Tyrann Mathieu, Kansas City Chiefs, New York Jets, Free Agent, Contract
Tyrann Mathieu, Kansas City Chiefs, New York Jets, Getty Images

Tyrann Mathieu does not make sense for the New York Jets

After taking a look at the profiles of Marcus Williams, J.C. Jackson, and Quandre Diggs, today we will analyze another big-name defensive back who is set to become a free agent: Tyrann Mathieu of the Kansas City Chiefs.

A three-time Pro Bowler and three-time First-Team All-Pro, Mathieu is easily the most well-known safety on the 2022 free-agent market. He might even be the most well-known active safety in the league.

Mathieu’s star power makes him an alluring target for the safety-hungry New York Jets. Should Joe Douglas and company pursue the man known as the “Honey Badger”?

In my honest opinion, I believe the answer to that question is “no”.

While Mathieu remains a good player, there are quite a few reasons that the soon-to-be 30-year-old safety (he’ll turn 30 in May) would not be a wise investment for the Jets at their current stage in the rebuilding process.

Contract estimation

Mathieu is expected to command a hefty contract in spite of his age.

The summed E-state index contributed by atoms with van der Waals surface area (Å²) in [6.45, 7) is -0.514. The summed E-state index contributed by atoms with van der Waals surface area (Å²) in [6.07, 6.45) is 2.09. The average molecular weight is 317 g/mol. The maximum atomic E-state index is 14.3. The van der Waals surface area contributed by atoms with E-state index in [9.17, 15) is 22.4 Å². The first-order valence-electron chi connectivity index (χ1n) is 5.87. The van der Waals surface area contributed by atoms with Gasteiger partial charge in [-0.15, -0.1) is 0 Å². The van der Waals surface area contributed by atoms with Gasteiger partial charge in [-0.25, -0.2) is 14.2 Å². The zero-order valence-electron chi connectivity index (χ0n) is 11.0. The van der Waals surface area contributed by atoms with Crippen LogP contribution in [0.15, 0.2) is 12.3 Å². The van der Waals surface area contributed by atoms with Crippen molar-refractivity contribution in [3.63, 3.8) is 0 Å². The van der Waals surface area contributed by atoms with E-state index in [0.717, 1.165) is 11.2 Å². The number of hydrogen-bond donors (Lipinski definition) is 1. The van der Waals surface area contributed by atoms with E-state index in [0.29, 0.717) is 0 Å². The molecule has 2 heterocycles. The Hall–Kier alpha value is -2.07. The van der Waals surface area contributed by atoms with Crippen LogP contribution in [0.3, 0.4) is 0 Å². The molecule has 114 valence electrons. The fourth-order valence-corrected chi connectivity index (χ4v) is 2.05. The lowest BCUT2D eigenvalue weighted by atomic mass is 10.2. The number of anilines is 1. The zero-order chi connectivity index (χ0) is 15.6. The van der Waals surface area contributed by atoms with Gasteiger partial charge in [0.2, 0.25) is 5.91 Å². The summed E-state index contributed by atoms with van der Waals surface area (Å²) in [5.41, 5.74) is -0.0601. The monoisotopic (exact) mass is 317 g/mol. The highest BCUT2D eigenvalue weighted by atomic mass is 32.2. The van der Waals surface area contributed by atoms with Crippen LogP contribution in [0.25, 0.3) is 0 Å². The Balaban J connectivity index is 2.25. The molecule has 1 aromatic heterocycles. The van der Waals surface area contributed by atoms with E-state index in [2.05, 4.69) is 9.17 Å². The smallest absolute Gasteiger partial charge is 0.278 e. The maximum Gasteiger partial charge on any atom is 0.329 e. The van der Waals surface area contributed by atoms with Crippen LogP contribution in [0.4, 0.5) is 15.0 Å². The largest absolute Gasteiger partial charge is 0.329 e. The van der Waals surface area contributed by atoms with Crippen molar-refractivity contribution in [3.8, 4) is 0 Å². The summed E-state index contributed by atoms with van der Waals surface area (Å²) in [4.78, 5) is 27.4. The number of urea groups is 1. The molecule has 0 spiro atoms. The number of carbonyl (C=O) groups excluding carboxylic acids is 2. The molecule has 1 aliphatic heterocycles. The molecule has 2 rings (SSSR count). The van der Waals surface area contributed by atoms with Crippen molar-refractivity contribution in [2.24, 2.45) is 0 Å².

Spotrac estimates that Mathieu will earn a three-year, $44.6 million deal ($14.8 million per year). In terms of average annual value, it would currently rank as the fourth-largest contract among safeties.

Mathieu and his agent will likely be pointing to Harrison Smith’s contract when negotiating with teams. At 32 years old, the longtime Minnesota Vikings safety signed a four-year, $64 million extension in August 2021. Worth $16 million annually, the contract ranks behind only Jamal Adams ($17.5 million) in terms of average annual value among safeties.

Coming off of back-to-back Pro Bowl appearances, Mathieu certainly has a strong case to match or at least come close to the deal that Smith earned.

Don’t get me wrong: Mathieu can still play at a high level. With that being said, I don’t think he is quite dominant enough to warrant such an immense contract at his age, especially for a team like the Jets that is not in “win now” mode.

I’m not going to just rag on Mathieu here. I want to analyze the complete package of his profile – both the bad and the good.

Let’s first get into the positives of Mathieu’s game that make him a player worthy of being considered for a top-five contract. After that, we’ll get into the weaknesses that I think make him a player the Jets should avoid if he costs nearly $15 million per year.

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Positives

On-ball playmaking in coverage

Mathieu is a certified ball hawk.